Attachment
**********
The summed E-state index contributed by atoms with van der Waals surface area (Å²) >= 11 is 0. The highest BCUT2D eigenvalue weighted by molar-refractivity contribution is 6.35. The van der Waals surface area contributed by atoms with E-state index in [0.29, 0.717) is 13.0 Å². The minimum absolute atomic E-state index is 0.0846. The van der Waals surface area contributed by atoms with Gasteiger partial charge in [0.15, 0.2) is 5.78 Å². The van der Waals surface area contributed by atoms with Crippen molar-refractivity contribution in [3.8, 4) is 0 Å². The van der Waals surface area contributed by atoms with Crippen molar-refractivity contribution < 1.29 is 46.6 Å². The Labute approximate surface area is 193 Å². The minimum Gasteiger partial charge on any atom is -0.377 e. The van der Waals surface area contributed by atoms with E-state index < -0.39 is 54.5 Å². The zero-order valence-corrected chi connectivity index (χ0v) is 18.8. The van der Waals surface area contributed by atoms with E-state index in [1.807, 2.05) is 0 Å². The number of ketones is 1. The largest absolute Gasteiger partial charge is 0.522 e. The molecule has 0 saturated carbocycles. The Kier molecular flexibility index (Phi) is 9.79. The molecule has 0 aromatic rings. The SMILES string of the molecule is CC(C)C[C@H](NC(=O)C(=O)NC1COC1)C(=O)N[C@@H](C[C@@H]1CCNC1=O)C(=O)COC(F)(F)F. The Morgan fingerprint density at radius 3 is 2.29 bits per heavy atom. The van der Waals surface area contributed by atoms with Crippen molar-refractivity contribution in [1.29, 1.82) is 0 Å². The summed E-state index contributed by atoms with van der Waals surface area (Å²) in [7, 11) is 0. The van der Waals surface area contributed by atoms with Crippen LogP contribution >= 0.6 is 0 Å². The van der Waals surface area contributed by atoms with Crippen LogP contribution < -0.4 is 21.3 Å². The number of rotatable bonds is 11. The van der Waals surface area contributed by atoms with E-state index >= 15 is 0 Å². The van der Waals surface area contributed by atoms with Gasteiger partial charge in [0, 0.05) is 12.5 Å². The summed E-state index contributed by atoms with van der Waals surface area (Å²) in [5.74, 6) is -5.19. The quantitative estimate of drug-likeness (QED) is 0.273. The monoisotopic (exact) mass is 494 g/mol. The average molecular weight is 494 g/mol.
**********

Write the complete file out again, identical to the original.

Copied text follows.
The summed E-state index contributed by atoms with van der Waals surface area (Å²) >= 11 is 0. The highest BCUT2D eigenvalue weighted by molar-refractivity contribution is 6.35. The van der Waals surface area contributed by atoms with E-state index in [0.29, 0.717) is 13.0 Å². The minimum absolute atomic E-state index is 0.0846. The van der Waals surface area contributed by atoms with Gasteiger partial charge in [0.15, 0.2) is 5.78 Å². The van der Waals surface area contributed by atoms with Crippen molar-refractivity contribution in [3.8, 4) is 0 Å². The van der Waals surface area contributed by atoms with Crippen molar-refractivity contribution < 1.29 is 46.6 Å². The Labute approximate surface area is 193 Å². The minimum Gasteiger partial charge on any atom is -0.377 e. The van der Waals surface area contributed by atoms with E-state index < -0.39 is 54.5 Å². The zero-order valence-corrected chi connectivity index (χ0v) is 18.8. The van der Waals surface area contributed by atoms with E-state index in [1.807, 2.05) is 0 Å². The number of ketones is 1. The largest absolute Gasteiger partial charge is 0.522 e. The molecule has 0 saturated carbocycles. The Kier molecular flexibility index (Phi) is 9.79. The molecule has 0 aromatic rings. The SMILES string of the molecule is CC(C)C[C@H](NC(=O)C(=O)NC1COC1)C(=O)N[C@@H](C[C@@H]1CCNC1=O)C(=O)COC(F)(F)F. The Morgan fingerprint density at radius 3 is 2.29 bits per heavy atom. The van der Waals surface area contributed by atoms with Crippen molar-refractivity contribution in [1.29, 1.82) is 0 Å². The summed E-state index contributed by atoms with van der Waals surface area (Å²) in [7, 11) is 0. The van der Waals surface area contributed by atoms with Crippen LogP contribution >= 0.6 is 0 Å². The van der Waals surface area contributed by atoms with Crippen LogP contribution < -0.4 is 21.3 Å². The number of rotatable bonds is 11. The van der Waals surface area contributed by atoms with E-state index >= 15 is 0 Å². The van der Waals surface area contributed by atoms with Gasteiger partial charge in [0, 0.05) is 12.5 Å². The summed E-state index contributed by atoms with van der Waals surface area (Å²) in [5.74, 6) is -5.19. The quantitative estimate of drug-likeness (QED) is 0.273. The monoisotopic (exact) mass is 494 g/mol. The average molecular weight is 494 g/mol.